Image Credit: Hannah Clements
Across the fields of France and Belgium, there are several sites to help us remember the First World War. Some of the most well known include Thiepval Memorial, the Menin Gate, Tyne Cot Cemetery, and the Lochnagar Crater. Yet there are many smaller sites that feel just as valuable to visit and in some ways, the intimacy and seclusion of these spaces can be as meaningful as the more well-known sites.
Commemorating over 72,000British and South African lives, Thiepval memorial is situated under an hour's drive from the French city of Amiens. This beautiful memorial holds the names of 72,318 casualties from the Somme region, all of which have no known grave.
The Menin Gate
The Menin Gate is another of the largest memorials to commemorate the First World War. Again, every name on this memorial is a soldier with no known grave, remembering 54,000 soldiers who died in Belgium. Every night at 8 pm, there is a memorial service in honour of these men called the Last Post. I highly recommend attending this service, the poignancy of the experience is difficult to put into words. In 2018, I was lucky enough to laya wreath in this service myself, and it remains one of the most special experiences in my life to date.
Tyne Cot Cemetary
The levels of grief contained within these walls incomprehensible. Holding the graves of 3606 men, Tyne Cot is the largest British First World War cemetery. The memorial here further remembers 5,000 British and NewZealand soldiers who have no known grave. When visiting this cemetery, the death statistics of the war are put into perspective, as you are faced with never-ending rows of graves.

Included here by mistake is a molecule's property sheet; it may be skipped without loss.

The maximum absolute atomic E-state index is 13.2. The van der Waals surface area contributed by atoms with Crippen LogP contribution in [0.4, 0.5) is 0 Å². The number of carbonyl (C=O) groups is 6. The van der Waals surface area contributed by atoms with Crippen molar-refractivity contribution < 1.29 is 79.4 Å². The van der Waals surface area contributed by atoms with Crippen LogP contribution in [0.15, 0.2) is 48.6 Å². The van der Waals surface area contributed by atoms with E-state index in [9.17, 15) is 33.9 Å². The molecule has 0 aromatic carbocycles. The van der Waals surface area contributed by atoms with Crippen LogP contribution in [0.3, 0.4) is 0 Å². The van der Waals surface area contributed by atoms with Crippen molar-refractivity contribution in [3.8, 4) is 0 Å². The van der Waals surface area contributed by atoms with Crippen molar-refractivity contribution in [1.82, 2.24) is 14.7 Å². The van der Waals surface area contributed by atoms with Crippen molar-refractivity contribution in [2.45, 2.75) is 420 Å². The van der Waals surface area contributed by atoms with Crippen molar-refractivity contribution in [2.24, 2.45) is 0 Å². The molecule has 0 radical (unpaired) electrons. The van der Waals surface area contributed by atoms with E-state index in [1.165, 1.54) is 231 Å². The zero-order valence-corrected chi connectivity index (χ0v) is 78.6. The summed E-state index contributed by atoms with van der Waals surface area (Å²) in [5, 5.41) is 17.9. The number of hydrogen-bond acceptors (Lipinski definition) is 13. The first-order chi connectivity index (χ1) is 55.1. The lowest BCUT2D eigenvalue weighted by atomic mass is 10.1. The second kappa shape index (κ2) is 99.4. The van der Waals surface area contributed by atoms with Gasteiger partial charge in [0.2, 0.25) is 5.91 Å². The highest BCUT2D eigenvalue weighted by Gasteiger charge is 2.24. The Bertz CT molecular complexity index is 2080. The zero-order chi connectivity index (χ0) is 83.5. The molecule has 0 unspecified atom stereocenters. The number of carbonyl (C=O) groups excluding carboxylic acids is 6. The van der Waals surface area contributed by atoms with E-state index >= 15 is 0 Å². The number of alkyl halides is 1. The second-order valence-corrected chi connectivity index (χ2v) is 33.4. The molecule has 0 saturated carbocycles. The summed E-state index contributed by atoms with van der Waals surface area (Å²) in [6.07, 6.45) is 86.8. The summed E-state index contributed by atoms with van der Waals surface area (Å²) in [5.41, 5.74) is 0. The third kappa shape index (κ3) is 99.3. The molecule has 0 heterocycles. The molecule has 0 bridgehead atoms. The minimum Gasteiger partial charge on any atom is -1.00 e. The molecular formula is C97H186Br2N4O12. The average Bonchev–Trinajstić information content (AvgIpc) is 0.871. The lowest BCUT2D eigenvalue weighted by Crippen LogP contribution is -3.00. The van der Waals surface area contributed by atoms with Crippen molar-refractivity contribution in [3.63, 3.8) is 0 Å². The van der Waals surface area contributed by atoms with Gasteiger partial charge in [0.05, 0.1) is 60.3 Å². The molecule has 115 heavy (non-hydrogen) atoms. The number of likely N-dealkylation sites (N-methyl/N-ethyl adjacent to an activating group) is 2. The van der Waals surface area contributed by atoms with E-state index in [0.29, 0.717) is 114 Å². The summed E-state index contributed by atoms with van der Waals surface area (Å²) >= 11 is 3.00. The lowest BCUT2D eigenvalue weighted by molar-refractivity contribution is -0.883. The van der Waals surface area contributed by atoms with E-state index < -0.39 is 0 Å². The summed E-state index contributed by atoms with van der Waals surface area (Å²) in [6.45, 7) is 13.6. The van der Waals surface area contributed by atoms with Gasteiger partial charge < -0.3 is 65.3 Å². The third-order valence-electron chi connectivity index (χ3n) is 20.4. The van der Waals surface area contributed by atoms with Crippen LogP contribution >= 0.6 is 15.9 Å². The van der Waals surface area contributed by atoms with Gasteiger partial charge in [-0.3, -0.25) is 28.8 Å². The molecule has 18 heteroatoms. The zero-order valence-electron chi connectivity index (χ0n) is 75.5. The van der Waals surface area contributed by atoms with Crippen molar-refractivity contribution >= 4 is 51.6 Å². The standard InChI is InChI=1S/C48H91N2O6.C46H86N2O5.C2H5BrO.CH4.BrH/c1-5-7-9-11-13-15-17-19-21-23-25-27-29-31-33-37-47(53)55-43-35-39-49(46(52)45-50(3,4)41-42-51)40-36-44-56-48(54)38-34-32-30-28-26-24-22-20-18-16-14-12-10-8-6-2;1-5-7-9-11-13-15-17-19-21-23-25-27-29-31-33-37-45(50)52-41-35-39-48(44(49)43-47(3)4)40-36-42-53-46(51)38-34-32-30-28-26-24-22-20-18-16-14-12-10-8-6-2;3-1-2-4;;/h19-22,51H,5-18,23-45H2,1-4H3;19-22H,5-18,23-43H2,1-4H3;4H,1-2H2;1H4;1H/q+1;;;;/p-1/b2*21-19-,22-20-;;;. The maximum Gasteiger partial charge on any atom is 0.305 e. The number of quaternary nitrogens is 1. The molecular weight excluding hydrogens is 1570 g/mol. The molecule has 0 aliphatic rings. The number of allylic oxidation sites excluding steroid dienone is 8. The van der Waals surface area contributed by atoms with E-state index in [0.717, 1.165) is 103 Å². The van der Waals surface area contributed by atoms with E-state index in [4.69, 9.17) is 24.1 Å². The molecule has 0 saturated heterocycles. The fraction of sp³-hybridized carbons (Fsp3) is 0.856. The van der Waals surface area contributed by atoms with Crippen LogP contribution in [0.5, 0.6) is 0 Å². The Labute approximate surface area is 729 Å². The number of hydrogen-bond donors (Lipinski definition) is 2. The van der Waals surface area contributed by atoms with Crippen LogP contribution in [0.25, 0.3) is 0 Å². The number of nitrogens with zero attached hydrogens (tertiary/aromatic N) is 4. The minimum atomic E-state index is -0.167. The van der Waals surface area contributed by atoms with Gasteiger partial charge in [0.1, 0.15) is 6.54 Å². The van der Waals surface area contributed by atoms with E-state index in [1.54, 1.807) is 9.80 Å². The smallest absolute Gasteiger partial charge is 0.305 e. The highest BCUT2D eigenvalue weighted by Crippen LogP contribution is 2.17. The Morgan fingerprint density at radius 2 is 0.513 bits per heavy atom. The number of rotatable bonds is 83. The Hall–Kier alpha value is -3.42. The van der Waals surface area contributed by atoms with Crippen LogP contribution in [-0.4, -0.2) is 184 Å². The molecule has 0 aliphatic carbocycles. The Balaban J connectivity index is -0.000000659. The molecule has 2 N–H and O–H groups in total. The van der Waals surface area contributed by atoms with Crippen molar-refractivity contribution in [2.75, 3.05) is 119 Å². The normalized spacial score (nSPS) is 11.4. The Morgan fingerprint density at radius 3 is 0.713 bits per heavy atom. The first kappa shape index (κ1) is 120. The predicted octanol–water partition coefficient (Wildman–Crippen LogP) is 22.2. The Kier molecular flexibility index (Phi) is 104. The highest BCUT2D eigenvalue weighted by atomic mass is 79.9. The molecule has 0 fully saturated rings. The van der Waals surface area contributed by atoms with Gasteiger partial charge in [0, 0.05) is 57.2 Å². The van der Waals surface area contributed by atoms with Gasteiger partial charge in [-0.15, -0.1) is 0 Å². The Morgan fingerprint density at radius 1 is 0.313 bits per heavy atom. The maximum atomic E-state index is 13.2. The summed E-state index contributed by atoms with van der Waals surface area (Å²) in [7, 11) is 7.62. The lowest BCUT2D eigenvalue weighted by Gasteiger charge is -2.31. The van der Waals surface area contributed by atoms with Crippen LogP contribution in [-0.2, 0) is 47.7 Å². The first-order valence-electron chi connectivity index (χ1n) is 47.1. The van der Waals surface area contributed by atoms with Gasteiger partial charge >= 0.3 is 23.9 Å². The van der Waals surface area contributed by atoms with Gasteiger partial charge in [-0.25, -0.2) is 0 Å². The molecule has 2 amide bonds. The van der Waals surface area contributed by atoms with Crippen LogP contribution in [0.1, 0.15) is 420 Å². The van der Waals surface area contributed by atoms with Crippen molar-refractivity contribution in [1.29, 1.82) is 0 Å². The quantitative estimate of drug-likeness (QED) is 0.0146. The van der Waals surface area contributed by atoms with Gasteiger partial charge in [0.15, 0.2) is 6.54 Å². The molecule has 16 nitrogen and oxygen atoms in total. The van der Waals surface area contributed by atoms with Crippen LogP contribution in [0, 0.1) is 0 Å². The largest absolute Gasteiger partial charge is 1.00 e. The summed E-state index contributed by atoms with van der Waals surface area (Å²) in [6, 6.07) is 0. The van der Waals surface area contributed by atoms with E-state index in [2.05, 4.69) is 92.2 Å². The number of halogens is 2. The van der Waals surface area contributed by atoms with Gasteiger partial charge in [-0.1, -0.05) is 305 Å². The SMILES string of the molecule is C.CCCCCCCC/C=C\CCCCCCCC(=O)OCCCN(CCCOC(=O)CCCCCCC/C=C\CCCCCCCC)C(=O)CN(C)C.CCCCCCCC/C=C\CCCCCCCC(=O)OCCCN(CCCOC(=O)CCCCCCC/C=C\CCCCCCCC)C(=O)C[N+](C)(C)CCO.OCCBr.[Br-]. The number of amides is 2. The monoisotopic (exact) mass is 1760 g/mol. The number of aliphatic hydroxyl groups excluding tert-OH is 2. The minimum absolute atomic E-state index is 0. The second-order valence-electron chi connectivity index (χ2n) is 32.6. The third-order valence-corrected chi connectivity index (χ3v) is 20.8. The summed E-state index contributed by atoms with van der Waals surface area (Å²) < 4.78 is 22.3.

As well as open fire above ground, many men (particularly miners) were hard at work digging tunnels underground to plant mines under enemy lines. Lochnagar Crater is what remains of just one of 19 mines that were left under German lines ready for the Somme attack. Two minutes before the commencement of the battle, the mine exploded, leaving what we see today as a crater 21 meters deep and 100 meters wide. Without seeing it for yourself, it is difficult to comprehend the size of the crater or imagine the intensity of devastation and destruction this explosion caused.
The Grave of Nelly Spindler
In a row of graves at the edge of Lijssenthoek Military Cemetery, one of them was built to remember one of the few women recognised as be-ing killed in action. Working as a battlefield nurse, Spindler was killed by shell fire in August 1917. Specialising in urgent care, she was based very close to the front line, so she would have been under constant threat from military weapons. It is very rare to find a nurse’s grave among those of soldiers killed on the front line.
St Symphorien Cemetery
Although the main sites of the war spread for miles across France and Belgium, and the war lasted for years, the first and last known British soldiers to die during the time of conflict were killed so close to each other that their graves are merely a few feet apart. What first appears to be an average war cemetery, St Symphorien holds these two graves.
Louverel is another seemingly average cemetery that contains a hidden gem. As many war graves as possible, across all the battlefields, are marked with an epitaph: an inscription written by the family and friends of the fallen soldier. Among the graves in this cemetery, one of these simply says ‘Nettie’s Chum’.
If you find yourself taking a scenic walk through France, and crossRiqueval Bridge, it is worth remembering that this is the location of one of the most famous photographs of the First World War. The riverbank which is now covered in trees and foliage was once covered with hundreds of soldiers posing for the camera after the victory of the Battle of St Quentin Canal, where the soldiers broke the Hindenburg line.